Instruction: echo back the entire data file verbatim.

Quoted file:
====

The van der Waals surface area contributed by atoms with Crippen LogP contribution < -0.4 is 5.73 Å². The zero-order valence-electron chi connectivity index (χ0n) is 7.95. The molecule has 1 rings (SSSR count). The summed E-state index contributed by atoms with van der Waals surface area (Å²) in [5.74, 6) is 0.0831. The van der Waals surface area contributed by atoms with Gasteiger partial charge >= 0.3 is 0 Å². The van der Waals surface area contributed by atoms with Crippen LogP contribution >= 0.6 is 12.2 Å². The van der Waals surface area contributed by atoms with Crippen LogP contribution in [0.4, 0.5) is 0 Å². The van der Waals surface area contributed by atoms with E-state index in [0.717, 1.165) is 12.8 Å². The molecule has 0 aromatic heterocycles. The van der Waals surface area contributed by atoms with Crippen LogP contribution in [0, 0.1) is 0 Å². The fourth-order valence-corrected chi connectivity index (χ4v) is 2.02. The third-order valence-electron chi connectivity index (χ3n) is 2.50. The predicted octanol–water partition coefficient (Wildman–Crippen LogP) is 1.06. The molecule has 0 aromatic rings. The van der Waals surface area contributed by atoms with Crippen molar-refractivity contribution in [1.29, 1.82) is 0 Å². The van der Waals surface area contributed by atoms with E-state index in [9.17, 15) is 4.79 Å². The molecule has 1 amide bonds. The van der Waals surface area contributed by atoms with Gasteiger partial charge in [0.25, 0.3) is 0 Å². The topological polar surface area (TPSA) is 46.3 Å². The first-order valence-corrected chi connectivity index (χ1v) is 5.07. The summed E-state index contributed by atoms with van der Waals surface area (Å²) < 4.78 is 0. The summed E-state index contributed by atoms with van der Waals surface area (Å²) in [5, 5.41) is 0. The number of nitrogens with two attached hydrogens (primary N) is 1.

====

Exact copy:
The van der Waals surface area contributed by atoms with Crippen LogP contribution < -0.4 is 5.73 Å². The zero-order valence-electron chi connectivity index (χ0n) is 7.95. The molecule has 1 rings (SSSR count). The summed E-state index contributed by atoms with van der Waals surface area (Å²) in [5.74, 6) is 0.0831. The van der Waals surface area contributed by atoms with Gasteiger partial charge >= 0.3 is 0 Å². The van der Waals surface area contributed by atoms with Crippen LogP contribution >= 0.6 is 12.2 Å². The van der Waals surface area contributed by atoms with Crippen LogP contribution in [0.4, 0.5) is 0 Å². The van der Waals surface area contributed by atoms with E-state index in [0.717, 1.165) is 12.8 Å². The molecule has 0 aromatic heterocycles. The van der Waals surface area contributed by atoms with Crippen LogP contribution in [0, 0.1) is 0 Å². The fourth-order valence-corrected chi connectivity index (χ4v) is 2.02. The third-order valence-electron chi connectivity index (χ3n) is 2.50. The predicted octanol–water partition coefficient (Wildman–Crippen LogP) is 1.06. The molecule has 0 aromatic rings. The van der Waals surface area contributed by atoms with Crippen molar-refractivity contribution in [1.29, 1.82) is 0 Å². The van der Waals surface area contributed by atoms with E-state index in [9.17, 15) is 4.79 Å². The molecule has 1 amide bonds. The van der Waals surface area contributed by atoms with Gasteiger partial charge in [0.25, 0.3) is 0 Å². The topological polar surface area (TPSA) is 46.3 Å². The first-order valence-corrected chi connectivity index (χ1v) is 5.07. The summed E-state index contributed by atoms with van der Waals surface area (Å²) < 4.78 is 0. The summed E-state index contributed by atoms with van der Waals surface area (Å²) in [5, 5.41) is 0. The number of nitrogens with two attached hydrogens (primary N) is 1.